-Do you want to learn?
-Are you here to learn about British wildlife?
-Let's be having you.
-This is Georgina and Harriet.
Everything you've got in here is British wildlife, right?
That's right. Wild Wood's full of animals that live in our woodlands
and animals that USED TO live in our woodlands.
We are dedicated to restoring rare and extinct species
-back into our countryside.
-What are the girls doing first?
Today, we are going to let you give the wolves their breakfast.
-Are wolves British wildlife?
-We don't have wolves in this country.
But they used to live here about 350 years ago.
But they were made extinct.
Why were they made extinct?
It's all because we invented guns and we shot them all, unfortunately.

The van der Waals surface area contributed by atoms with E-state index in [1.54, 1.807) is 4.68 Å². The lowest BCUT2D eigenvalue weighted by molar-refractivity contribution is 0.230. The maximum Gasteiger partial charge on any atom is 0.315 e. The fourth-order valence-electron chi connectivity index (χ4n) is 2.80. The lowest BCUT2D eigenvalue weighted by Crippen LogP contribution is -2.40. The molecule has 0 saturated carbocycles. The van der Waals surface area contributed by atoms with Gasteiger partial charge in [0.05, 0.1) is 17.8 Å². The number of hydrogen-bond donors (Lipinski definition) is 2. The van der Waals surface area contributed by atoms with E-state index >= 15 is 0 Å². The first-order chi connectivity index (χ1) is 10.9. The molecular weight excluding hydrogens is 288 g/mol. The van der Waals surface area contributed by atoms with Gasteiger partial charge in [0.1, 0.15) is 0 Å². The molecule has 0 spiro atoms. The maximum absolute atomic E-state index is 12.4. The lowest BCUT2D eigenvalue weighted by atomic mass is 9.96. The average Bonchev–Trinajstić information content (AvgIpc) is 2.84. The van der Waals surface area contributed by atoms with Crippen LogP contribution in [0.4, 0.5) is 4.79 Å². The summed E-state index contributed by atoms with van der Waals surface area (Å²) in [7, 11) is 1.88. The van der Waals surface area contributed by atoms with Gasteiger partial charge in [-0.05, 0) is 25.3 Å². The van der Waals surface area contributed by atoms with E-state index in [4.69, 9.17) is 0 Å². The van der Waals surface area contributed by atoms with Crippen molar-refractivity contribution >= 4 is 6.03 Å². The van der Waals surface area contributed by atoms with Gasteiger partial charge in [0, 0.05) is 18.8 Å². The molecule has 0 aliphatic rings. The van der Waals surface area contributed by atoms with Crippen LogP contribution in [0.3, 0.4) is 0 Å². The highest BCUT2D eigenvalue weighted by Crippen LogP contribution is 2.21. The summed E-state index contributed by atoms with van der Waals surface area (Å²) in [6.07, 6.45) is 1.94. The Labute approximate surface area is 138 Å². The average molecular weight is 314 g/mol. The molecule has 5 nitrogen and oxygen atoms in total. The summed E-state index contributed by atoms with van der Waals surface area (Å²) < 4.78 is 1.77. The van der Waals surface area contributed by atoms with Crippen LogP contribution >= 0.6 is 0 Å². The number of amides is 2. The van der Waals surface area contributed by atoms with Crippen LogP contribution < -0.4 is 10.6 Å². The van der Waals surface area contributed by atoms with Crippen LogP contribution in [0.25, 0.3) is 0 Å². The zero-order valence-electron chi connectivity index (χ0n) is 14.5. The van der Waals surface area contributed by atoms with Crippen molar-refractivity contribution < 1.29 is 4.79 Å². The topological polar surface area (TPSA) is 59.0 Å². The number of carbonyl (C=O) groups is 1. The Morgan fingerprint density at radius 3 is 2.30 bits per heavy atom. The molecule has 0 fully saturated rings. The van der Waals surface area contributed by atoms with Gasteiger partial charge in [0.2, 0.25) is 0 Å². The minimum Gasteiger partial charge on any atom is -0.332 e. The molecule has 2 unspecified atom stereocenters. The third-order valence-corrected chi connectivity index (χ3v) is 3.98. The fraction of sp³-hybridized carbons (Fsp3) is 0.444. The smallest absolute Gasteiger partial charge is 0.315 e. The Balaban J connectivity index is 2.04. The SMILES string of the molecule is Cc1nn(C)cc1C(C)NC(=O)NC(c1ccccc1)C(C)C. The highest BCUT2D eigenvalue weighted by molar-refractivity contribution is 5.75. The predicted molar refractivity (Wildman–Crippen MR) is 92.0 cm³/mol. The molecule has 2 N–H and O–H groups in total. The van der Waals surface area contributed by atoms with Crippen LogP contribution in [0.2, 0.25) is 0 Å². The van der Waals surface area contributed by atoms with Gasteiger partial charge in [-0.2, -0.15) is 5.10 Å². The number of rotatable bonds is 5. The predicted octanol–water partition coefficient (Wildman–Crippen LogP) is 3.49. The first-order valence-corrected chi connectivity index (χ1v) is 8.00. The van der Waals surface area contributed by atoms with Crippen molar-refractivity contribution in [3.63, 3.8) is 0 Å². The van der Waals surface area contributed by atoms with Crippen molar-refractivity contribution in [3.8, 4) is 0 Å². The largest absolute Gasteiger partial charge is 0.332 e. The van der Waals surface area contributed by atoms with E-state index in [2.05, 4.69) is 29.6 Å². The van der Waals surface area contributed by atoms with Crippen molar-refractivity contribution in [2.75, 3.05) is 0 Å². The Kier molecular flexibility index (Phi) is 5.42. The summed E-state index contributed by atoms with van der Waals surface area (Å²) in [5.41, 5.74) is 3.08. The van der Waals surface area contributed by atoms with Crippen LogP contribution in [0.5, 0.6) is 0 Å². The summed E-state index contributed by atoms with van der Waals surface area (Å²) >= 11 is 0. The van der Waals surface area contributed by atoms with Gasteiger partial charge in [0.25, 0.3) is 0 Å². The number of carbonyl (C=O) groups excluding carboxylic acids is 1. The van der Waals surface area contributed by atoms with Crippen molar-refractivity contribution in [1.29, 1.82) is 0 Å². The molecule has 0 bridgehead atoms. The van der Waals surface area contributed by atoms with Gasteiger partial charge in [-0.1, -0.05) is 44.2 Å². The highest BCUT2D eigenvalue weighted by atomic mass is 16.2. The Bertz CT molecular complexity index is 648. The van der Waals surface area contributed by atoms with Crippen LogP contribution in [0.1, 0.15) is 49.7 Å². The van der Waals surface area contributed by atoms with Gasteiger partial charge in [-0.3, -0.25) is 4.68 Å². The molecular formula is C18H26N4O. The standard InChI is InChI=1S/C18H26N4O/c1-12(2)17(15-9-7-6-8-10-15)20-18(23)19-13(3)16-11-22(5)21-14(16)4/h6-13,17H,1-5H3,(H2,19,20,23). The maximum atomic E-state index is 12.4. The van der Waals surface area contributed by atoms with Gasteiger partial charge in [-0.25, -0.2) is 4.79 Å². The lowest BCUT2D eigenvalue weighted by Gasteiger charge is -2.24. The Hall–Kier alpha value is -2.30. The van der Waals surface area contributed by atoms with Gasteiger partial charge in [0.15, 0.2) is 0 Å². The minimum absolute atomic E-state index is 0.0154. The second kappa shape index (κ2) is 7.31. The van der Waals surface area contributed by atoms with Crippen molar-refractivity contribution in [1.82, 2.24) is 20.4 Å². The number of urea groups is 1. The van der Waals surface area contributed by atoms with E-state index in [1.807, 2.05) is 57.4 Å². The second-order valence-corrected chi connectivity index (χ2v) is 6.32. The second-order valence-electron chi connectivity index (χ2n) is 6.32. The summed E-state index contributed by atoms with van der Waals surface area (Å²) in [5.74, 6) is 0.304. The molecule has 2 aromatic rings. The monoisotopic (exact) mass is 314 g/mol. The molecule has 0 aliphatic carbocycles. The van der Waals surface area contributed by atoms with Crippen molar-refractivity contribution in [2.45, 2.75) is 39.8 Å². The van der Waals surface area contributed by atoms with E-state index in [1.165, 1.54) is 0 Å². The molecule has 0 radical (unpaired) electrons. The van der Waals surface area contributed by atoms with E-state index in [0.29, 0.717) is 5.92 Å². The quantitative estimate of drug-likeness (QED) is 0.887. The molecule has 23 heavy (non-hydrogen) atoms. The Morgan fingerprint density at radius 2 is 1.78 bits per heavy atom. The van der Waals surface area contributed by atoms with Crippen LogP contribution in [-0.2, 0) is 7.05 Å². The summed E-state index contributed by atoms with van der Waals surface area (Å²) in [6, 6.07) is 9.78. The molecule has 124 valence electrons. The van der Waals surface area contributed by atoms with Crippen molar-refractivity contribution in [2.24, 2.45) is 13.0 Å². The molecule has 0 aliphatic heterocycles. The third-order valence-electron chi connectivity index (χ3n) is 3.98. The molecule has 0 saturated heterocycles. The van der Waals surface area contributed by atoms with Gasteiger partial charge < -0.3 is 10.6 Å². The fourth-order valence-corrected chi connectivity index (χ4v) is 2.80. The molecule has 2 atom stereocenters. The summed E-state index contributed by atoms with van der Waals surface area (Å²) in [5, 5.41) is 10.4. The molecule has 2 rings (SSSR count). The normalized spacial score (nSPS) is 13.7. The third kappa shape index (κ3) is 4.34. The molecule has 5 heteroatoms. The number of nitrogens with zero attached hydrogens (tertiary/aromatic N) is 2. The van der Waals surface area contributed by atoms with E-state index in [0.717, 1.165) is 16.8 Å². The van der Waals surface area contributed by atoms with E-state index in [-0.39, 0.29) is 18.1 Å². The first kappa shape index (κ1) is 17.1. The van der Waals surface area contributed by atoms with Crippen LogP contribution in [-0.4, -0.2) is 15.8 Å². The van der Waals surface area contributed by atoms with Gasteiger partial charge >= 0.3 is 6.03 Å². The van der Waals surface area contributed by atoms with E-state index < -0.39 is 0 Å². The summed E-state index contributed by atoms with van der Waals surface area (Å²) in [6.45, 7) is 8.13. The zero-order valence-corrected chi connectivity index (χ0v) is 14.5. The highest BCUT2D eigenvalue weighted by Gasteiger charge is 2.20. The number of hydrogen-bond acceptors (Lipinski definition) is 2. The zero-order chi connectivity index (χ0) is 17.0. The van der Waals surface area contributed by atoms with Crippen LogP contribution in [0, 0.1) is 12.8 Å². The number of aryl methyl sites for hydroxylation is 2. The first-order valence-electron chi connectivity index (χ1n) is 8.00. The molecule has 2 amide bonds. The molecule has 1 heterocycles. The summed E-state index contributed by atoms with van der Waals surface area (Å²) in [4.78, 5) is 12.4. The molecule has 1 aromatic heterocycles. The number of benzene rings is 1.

Oh. What a lovely ending to a story...
Ready, girls? Let's feed some wolves.
'Whoa, and there they are, wolves.
'It's hard to believe a creature like this once roamed free in Britain.'
-Who are these two?
-This is Nigel and Mishka.
I've known these two since they were puppies.
Are they tame?
These two are very tame to a certain extent.
These were hand-raised wolves.
So they like being cuddled. But they can also bite.
-Ah. Do you think they're hungry?
-They haven't eaten for three days.
-Girls, they must starving.
No need for the girls to worry,
as the wolves will be in a separate cage the whole time.
The first thing they need to do is pick up all the bits of manky meat,
otherwise the wolves' cage could get pretty grim.
A rotten job, you might say. And you'd be right.
These are the bones and the skin of the animals
that they've been eating over the last three days.
-It stinks. Can you smell it?
Wolves may seem scary, but they are, in fact,
the same species as a pet dog.
What's more, they are very timid and attacks on humans are very rare.